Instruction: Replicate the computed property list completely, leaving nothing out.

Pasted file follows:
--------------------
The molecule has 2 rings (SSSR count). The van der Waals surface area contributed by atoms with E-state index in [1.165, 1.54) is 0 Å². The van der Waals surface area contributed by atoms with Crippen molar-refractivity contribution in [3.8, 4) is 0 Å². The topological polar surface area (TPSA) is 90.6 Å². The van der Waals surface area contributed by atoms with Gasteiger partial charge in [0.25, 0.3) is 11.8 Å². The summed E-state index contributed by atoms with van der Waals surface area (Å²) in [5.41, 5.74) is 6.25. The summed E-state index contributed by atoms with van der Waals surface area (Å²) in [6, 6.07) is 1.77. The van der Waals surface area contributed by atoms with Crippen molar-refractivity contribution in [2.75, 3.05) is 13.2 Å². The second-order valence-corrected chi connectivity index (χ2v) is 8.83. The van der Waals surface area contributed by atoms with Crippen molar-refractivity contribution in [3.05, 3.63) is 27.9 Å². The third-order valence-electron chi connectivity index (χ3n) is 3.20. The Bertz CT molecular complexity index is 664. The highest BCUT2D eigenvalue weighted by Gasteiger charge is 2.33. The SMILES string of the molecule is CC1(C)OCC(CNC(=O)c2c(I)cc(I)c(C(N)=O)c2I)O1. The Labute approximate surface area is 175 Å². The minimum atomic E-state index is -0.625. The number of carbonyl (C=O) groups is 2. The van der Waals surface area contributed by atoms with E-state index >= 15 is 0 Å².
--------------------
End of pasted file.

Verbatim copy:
The molecule has 2 rings (SSSR count). The van der Waals surface area contributed by atoms with E-state index in [1.165, 1.54) is 0 Å². The van der Waals surface area contributed by atoms with Crippen molar-refractivity contribution in [3.8, 4) is 0 Å². The topological polar surface area (TPSA) is 90.6 Å². The van der Waals surface area contributed by atoms with Gasteiger partial charge in [0.25, 0.3) is 11.8 Å². The summed E-state index contributed by atoms with van der Waals surface area (Å²) in [5.41, 5.74) is 6.25. The summed E-state index contributed by atoms with van der Waals surface area (Å²) in [6, 6.07) is 1.77. The van der Waals surface area contributed by atoms with Crippen molar-refractivity contribution in [2.75, 3.05) is 13.2 Å². The second-order valence-corrected chi connectivity index (χ2v) is 8.83. The van der Waals surface area contributed by atoms with Crippen molar-refractivity contribution in [3.05, 3.63) is 27.9 Å². The third-order valence-electron chi connectivity index (χ3n) is 3.20. The Bertz CT molecular complexity index is 664. The highest BCUT2D eigenvalue weighted by Gasteiger charge is 2.33. The SMILES string of the molecule is CC1(C)OCC(CNC(=O)c2c(I)cc(I)c(C(N)=O)c2I)O1. The Labute approximate surface area is 175 Å². The minimum atomic E-state index is -0.625. The number of carbonyl (C=O) groups is 2. The van der Waals surface area contributed by atoms with E-state index >= 15 is 0 Å².